FIG. 2 shows brace 20 in more detail. Artwork is not shown here, for clarity and simplicity. A back view of the brace 20 is shown here holding an envelope 10 in the folded configuration. Brace 20 comprises a hub 21 and four pairs of parallel rods 26 radiating therefrom 90 degrees from each other. Each pair of parallel rods 26 snaps into the hub at one end and, at an opposing end, snaps into to a clip 30. Each clip 30 in turn retains a midpoint of one flap of the envelope 10. In this way, the artwork is held taut, notably not by tension, but rather by the envelope fitting perfectly into the brace. Preferably, the hub 21 and clips 30 are injection molded from 10% glass-filled polypropylene (GFPP). This blend is stronger than pure polypropylene, but flexible enough to allow the hub and into the clip to bend slightly while the pair of parallel rods is snapped thereinto, without the hub and clip breaking. Other compounds can be used to make the hub 21 and clips 30 as long as they are both strong and flexible.

In the embodiment shown, the hub is 2.6 inches across in its largest dimension, but other dimensions can be created without undue experimentation by those of ordinary skill in the art, without deviating from the scope of this invention. In the embodiment shown, the clip is 1.743 inches wide, 1.48 inches tall and 0.400 deep, but again, these dimensions can be varied by someone of ordinary skill in the art.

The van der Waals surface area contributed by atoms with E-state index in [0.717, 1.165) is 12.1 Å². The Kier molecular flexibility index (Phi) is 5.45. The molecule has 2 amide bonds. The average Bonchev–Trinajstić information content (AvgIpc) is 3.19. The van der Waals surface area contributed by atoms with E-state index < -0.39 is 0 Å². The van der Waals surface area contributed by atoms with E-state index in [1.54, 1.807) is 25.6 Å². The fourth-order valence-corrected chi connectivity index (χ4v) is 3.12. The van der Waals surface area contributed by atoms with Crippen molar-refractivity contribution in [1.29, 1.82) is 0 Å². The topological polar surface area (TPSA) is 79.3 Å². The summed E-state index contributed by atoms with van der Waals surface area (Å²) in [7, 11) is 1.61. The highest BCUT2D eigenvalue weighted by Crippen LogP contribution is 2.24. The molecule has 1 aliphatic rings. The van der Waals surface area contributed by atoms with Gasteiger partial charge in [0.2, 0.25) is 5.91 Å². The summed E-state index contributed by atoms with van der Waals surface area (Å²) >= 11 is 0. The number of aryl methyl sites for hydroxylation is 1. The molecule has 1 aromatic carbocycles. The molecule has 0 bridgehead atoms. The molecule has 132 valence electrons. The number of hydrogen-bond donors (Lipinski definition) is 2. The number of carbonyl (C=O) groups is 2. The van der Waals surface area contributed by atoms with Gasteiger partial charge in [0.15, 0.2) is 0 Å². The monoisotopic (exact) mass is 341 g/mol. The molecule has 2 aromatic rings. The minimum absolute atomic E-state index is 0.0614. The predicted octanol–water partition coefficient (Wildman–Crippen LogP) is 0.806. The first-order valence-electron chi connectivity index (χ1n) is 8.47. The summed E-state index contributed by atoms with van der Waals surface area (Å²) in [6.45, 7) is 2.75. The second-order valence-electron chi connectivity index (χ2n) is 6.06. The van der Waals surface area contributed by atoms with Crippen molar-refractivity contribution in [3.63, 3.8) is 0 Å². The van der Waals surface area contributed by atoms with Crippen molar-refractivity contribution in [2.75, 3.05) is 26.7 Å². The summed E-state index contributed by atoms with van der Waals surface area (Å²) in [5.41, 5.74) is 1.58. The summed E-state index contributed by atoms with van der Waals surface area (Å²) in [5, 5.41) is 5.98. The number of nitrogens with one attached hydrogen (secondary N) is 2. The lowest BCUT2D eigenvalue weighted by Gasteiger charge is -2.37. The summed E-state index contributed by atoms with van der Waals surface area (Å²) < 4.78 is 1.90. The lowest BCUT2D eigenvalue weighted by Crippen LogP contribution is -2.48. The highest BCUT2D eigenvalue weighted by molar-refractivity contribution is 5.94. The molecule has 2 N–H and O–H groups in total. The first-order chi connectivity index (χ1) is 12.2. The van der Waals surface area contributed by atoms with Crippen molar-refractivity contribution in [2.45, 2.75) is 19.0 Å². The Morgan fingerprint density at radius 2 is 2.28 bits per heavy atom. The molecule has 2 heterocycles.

Each rod in the pair of parallel rods 26 is made preferably from 30% GFPP, although a nylon plastic blend can also be used. The advantage of GFPP is that it is stronger than pure plastic, and has a matte texture which increases static cling friction with the wrong side of the flat artwork. Preferably, each rod in the pair of parallel rods has a diameter of 0.232 inch, but other dimensions can be used and still be within the scope of this invention. The length of the rods can be varied and customized to accommodate the length and width of a particular artwork.